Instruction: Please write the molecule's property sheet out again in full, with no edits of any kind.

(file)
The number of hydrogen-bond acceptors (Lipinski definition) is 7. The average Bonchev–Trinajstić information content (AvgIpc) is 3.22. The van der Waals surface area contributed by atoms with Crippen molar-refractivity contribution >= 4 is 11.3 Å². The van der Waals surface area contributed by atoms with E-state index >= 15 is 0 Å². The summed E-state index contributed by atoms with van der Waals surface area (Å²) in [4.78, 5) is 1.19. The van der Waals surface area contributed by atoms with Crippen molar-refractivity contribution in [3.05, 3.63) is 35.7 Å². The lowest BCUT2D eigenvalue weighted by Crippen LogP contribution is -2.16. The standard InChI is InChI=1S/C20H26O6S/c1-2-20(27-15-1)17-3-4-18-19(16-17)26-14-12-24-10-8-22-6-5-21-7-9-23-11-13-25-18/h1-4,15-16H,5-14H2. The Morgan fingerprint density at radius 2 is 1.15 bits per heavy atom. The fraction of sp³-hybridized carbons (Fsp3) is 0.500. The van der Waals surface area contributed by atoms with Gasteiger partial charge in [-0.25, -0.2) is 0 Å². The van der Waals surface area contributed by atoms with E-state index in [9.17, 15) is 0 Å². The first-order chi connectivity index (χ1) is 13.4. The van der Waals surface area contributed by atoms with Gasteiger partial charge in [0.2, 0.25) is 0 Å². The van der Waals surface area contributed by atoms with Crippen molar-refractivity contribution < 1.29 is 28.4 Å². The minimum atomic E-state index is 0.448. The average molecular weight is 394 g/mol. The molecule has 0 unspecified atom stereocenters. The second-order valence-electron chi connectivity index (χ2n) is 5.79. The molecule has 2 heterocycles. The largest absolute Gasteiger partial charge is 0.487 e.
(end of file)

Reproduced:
The number of hydrogen-bond acceptors (Lipinski definition) is 7. The average Bonchev–Trinajstić information content (AvgIpc) is 3.22. The van der Waals surface area contributed by atoms with Crippen molar-refractivity contribution >= 4 is 11.3 Å². The van der Waals surface area contributed by atoms with E-state index >= 15 is 0 Å². The summed E-state index contributed by atoms with van der Waals surface area (Å²) in [4.78, 5) is 1.19. The van der Waals surface area contributed by atoms with Crippen molar-refractivity contribution in [3.05, 3.63) is 35.7 Å². The lowest BCUT2D eigenvalue weighted by Crippen LogP contribution is -2.16. The standard InChI is InChI=1S/C20H26O6S/c1-2-20(27-15-1)17-3-4-18-19(16-17)26-14-12-24-10-8-22-6-5-21-7-9-23-11-13-25-18/h1-4,15-16H,5-14H2. The Morgan fingerprint density at radius 2 is 1.15 bits per heavy atom. The fraction of sp³-hybridized carbons (Fsp3) is 0.500. The van der Waals surface area contributed by atoms with Gasteiger partial charge in [-0.25, -0.2) is 0 Å². The van der Waals surface area contributed by atoms with E-state index in [9.17, 15) is 0 Å². The first-order chi connectivity index (χ1) is 13.4. The van der Waals surface area contributed by atoms with Gasteiger partial charge in [0.2, 0.25) is 0 Å². The van der Waals surface area contributed by atoms with Crippen molar-refractivity contribution < 1.29 is 28.4 Å². The minimum atomic E-state index is 0.448. The average molecular weight is 394 g/mol. The molecule has 0 unspecified atom stereocenters. The second-order valence-electron chi connectivity index (χ2n) is 5.79. The molecule has 2 heterocycles. The largest absolute Gasteiger partial charge is 0.487 e.